Midway through the third quarter, Wendell Housley ran 20 yards for the decisive touchdown as Texas A&M pulled out a 20-16 upset. When the coaches met at midfield, Bryant hoisted his former pupil and began carrying him off the field.
Bryant would guide Alabama to six national championships, and Stallings led the Crimson Tide to their first national title of the post-Bryant era in 1992.
The 1999 Bonfire
The Texas Aggie Bonfire was instituted in 1909 to symbolize the school's burning desire to beat rival Texas.
It began as a way for students to bond but eventually became a recognized college football spectacle that drew anywhere from 30,000 to 70,000 people. In 1967, the construction responsibility shifted from the Yell Leaders to the Red Pots, who were students selected to design and build the stack.
According to school tradition, if the structure burned but remained upright after midnight, the Aggies would defeat the Longhorns.
In 1963, the bonfire was constructed but then torn down in tribute to President John F. Kennedy, who had been assassinated days earlier in Dallas.
The second and final time the Bonfire didn't burn was in 1999, when it collapsed early one morning under construction and killed 12 Aggies. Five years later, a Bonfire Memorial was erected on the location of the '99 tragedy.
A Long Way Away
According to MapQuest.com, it takes a really long time to get to Texas A&M, not that such information comes as a surprise. College Station is more than 500 miles from every SEC campus except LSU, and to get there by driving would take more than 10 hours from every SEC locale except Baton Rouge and Fayetteville.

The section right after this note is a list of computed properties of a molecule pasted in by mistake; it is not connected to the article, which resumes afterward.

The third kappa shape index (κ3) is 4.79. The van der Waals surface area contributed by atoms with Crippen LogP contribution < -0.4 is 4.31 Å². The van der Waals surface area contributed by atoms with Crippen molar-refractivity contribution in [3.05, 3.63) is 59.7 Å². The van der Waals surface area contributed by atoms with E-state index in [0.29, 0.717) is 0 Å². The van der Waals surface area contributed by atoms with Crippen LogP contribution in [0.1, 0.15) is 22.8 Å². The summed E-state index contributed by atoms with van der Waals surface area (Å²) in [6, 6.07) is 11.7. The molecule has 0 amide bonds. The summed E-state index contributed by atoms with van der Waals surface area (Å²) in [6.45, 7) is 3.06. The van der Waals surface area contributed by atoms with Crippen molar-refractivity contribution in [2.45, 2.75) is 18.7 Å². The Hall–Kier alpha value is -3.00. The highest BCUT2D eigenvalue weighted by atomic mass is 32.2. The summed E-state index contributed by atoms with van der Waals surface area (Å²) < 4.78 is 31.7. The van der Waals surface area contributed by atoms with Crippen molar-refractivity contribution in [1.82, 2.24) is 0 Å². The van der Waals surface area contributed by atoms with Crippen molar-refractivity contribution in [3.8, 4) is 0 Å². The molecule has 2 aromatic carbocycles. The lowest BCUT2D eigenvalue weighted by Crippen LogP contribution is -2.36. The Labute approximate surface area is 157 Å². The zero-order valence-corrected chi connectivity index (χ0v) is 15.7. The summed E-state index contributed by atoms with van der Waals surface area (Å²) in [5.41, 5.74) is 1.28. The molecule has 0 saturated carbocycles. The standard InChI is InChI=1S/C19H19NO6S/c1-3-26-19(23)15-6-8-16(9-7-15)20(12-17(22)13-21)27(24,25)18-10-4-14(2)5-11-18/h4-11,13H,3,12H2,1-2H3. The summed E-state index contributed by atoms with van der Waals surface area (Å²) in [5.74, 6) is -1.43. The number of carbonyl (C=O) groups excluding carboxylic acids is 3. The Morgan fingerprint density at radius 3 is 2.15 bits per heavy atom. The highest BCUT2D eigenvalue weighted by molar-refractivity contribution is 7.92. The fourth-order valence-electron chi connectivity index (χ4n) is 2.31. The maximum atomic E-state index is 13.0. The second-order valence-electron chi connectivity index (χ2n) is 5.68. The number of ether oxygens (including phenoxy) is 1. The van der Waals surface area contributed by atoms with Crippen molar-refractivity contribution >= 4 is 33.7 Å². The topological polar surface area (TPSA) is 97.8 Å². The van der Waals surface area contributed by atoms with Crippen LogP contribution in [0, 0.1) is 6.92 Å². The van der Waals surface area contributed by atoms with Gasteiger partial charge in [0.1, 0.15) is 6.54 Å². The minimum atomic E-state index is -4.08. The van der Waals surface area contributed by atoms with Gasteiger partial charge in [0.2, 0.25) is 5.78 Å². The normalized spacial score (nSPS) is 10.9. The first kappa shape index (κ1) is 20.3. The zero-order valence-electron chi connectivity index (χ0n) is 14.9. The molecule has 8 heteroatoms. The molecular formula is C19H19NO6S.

To drive from South Carolina to Texas A&M would take 16 hours and 58 minutes and encompass 1,075 miles and two maintenance services. The longest driving trek currently in the SEC is from Arkansas to Florida, which has a 16:07 estimated time to cover the 1,005 miles.
"Obviously we hope our fans will travel, but the decision to take Texas A&M factored all those elements of the relationship into consideration," Slive said. "We reviewed that, and we understand those issues, but on balance we felt the addition of Texas A&M was worth doing, and obviously we still feel that way."
The most frequent way to College Station is flying into Houston and then making the 95-mile drive.
THE DRIVE THAT NEVER ENDS
The distance from Texas A&M and the rest of the SEC, as well as the drive time:
SCHOOL / MILES / TIME
Alabama / 665 / 10:27
Arkansas / 519 / 8:25
Auburn / 780 / 12:12
Florida / 953 / 14:45
Georgia / 933 / 15:01
Kentucky / 992 / 15:50
LSU / 363 / 5:55
Ole Miss / 652 / 10:20
Miss. State / 608 / 10:02
South Carolina / 1,075 / 16:58
Tennessee / 975 / 15:15
Vanderbilt / 782 / 12:37
David Paschall is a sports writer for the Times Free Press. He started at the Chattanooga Free Press in 1990 and was part of the Times Free Press when the paper started in 1999. David covers University of Georgia football, as well as SEC football recruiting, SEC basketball, Chattanooga Lookouts baseball and other sports stories. He is a Chattanooga native and graduate of the Baylor School and Auburn University. David has received numerous honors for ...